Pilot study of mycophenolate mofetil for treatment of kidney disease due to congenital urinary tract disorders in children

Am J Kidney Dis. 2008 Oct;52(4):706-15. doi: 10.1053/j.ajkd.2008.03.035. Epub 2008 Jun 13.


Background: Congenital uropathies account for nearly half the chronic kidney disease in children. Immune-mediated injury may contribute to progressive loss of kidney function in affected patients.

Study design: Open-label uncontrolled pilot study to determine the feasibility of treatment with the immunosuppressive drug mycophenolate mofetil (MMF) to prevent a decrease in kidney function in pediatric patients with congenital uropathies.

Setting & participants: Children treated in an outpatient tertiary-care center were eligible if they had: (1) age of 3 to 16 years, (2) glomerular filtration rate (GFR) less than 50 mL/min/1.73 m(2), and (3) a congenital genitourinary tract abnormality.

Intervention: After a 2-month run-in period, patients were prescribed MMF, 600 mg/m(2)/dose, twice daily for a 24-month treatment period.

Outcomes: The primary end point was feasibility based on the ability to recruit and retain subjects and lack of unanticipated adverse events. The secondary end point was change in GFR.

Measurements: Patients were monitored by using standard clinical laboratory tests, and GFR was determined by means of iothalamate clearance.

Results: 12 patients aged 8.9 +/- 4.8 years (10 boys, 2 girls) were treated with MMF for 18.6 +/- 8.0 months; 7 patients completed the entire treatment period. MMF dosage at the final study visit was 381 +/- 241 mg/m(2) twice daily. Gastrointestinal symptoms were the most common adverse effect. There was only 1 serious adverse event, an episode of fever and neutropenia requiring parenteral antibiotic therapy after 21 months of MMF therapy. GFR remained stable throughout the treatment period. Nutritional status, blood pressure, and serum calcium, phosphorus, and cholesterol levels were unchanged during this period.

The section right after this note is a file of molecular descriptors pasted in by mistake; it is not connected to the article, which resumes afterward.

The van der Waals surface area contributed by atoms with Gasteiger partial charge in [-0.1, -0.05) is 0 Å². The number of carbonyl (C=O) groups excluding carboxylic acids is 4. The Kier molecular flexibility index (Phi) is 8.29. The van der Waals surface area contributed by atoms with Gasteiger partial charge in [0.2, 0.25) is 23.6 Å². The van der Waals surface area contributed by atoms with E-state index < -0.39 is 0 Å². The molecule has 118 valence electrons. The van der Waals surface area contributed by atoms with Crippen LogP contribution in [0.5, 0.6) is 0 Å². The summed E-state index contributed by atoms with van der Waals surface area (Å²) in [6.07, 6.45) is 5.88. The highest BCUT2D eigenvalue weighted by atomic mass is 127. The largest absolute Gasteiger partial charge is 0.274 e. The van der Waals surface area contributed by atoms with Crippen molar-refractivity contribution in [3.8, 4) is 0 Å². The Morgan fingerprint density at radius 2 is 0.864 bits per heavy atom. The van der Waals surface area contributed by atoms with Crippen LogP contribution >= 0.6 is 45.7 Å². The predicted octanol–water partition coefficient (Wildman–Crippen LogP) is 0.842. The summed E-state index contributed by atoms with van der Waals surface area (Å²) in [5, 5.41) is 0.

Limitations: Insufficient power to assess the safety or efficacy of MMF therapy for patients with congenital uropathies.

Conclusion: It is feasible to study MMF as an adjunctive therapy to retard the progression of kidney disease in children with congenital uropathies. A multicenter randomized clinical trial is warranted to determine the efficacy of this novel treatment strategy.

Trial registration: ClinicalTrials.gov NCT00193635.

Publication types

  • Clinical Trial
  • Research Support, N.I.H., Extramural

MeSH terms

  • Adolescent
  • Child
  • Child, Preschool
  • Dose-Response Relationship, Drug
  • Female
  • Glomerular Filtration Rate / physiology
  • Humans
  • Immunosuppressive Agents / adverse effects
  • Immunosuppressive Agents / therapeutic use*
  • Kidney / physiopathology
  • Kidney Diseases / drug therapy*
  • Kidney Diseases / etiology*
  • Kidney Diseases / physiopathology
  • Male
  • Mycophenolic Acid / adverse effects
  • Mycophenolic Acid / analogs & derivatives*
  • Mycophenolic Acid / therapeutic use
  • Pilot Projects
  • Urologic Diseases / complications*
  • Urologic Diseases / congenital*


  • Immunosuppressive Agents
  • Mycophenolic Acid

Associated data

  • ClinicalTrials.gov/NCT00193635